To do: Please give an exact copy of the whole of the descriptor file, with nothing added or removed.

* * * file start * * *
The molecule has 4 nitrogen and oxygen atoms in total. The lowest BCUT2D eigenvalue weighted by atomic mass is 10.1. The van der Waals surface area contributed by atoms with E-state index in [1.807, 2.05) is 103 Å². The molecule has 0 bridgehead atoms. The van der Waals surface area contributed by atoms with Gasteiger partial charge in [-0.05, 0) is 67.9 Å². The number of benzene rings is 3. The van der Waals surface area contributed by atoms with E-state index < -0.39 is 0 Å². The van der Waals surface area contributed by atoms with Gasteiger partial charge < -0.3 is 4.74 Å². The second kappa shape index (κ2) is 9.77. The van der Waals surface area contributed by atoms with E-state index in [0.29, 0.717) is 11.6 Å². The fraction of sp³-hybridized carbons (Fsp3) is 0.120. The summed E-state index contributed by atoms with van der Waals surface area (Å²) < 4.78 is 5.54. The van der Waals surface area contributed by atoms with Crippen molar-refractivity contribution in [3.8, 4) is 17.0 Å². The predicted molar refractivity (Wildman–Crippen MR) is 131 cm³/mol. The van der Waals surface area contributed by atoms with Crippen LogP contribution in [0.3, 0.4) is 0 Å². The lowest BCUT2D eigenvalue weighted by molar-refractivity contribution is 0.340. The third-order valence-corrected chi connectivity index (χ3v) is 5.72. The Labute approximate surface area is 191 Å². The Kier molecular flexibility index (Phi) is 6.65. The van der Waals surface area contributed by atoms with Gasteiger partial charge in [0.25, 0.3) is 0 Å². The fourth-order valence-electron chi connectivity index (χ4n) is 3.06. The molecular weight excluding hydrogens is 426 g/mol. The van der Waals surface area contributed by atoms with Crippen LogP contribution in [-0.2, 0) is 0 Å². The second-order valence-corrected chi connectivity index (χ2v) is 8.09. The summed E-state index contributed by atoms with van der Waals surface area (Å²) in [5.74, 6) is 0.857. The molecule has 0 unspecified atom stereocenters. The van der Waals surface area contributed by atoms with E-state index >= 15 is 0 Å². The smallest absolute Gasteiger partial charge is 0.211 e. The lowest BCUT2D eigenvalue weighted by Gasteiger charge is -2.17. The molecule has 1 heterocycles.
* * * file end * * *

The molecule has 4 nitrogen and oxygen atoms in total. The lowest BCUT2D eigenvalue weighted by atomic mass is 10.1. The van der Waals surface area contributed by atoms with E-state index in [1.807, 2.05) is 103 Å². The molecule has 0 bridgehead atoms. The van der Waals surface area contributed by atoms with Gasteiger partial charge in [-0.05, 0) is 67.9 Å². The number of benzene rings is 3. The van der Waals surface area contributed by atoms with E-state index < -0.39 is 0 Å². The van der Waals surface area contributed by atoms with Gasteiger partial charge < -0.3 is 4.74 Å². The second kappa shape index (κ2) is 9.77. The van der Waals surface area contributed by atoms with E-state index in [0.29, 0.717) is 11.6 Å². The fraction of sp³-hybridized carbons (Fsp3) is 0.120. The summed E-state index contributed by atoms with van der Waals surface area (Å²) < 4.78 is 5.54. The van der Waals surface area contributed by atoms with Crippen molar-refractivity contribution in [3.8, 4) is 17.0 Å². The predicted molar refractivity (Wildman–Crippen MR) is 131 cm³/mol. The van der Waals surface area contributed by atoms with Crippen LogP contribution in [0.3, 0.4) is 0 Å². The lowest BCUT2D eigenvalue weighted by molar-refractivity contribution is 0.340. The third-order valence-corrected chi connectivity index (χ3v) is 5.72. The Labute approximate surface area is 191 Å². The Kier molecular flexibility index (Phi) is 6.65. The van der Waals surface area contributed by atoms with Gasteiger partial charge in [0.25, 0.3) is 0 Å². The fourth-order valence-electron chi connectivity index (χ4n) is 3.06. The molecular weight excluding hydrogens is 426 g/mol. The van der Waals surface area contributed by atoms with Crippen LogP contribution in [-0.2, 0) is 0 Å². The second-order valence-corrected chi connectivity index (χ2v) is 8.09. The summed E-state index contributed by atoms with van der Waals surface area (Å²) in [5.74, 6) is 0.857. The molecule has 0 unspecified atom stereocenters. The van der Waals surface area contributed by atoms with E-state index >= 15 is 0 Å². The smallest absolute Gasteiger partial charge is 0.211 e. The lowest BCUT2D eigenvalue weighted by Gasteiger charge is -2.17. The molecule has 1 heterocycles.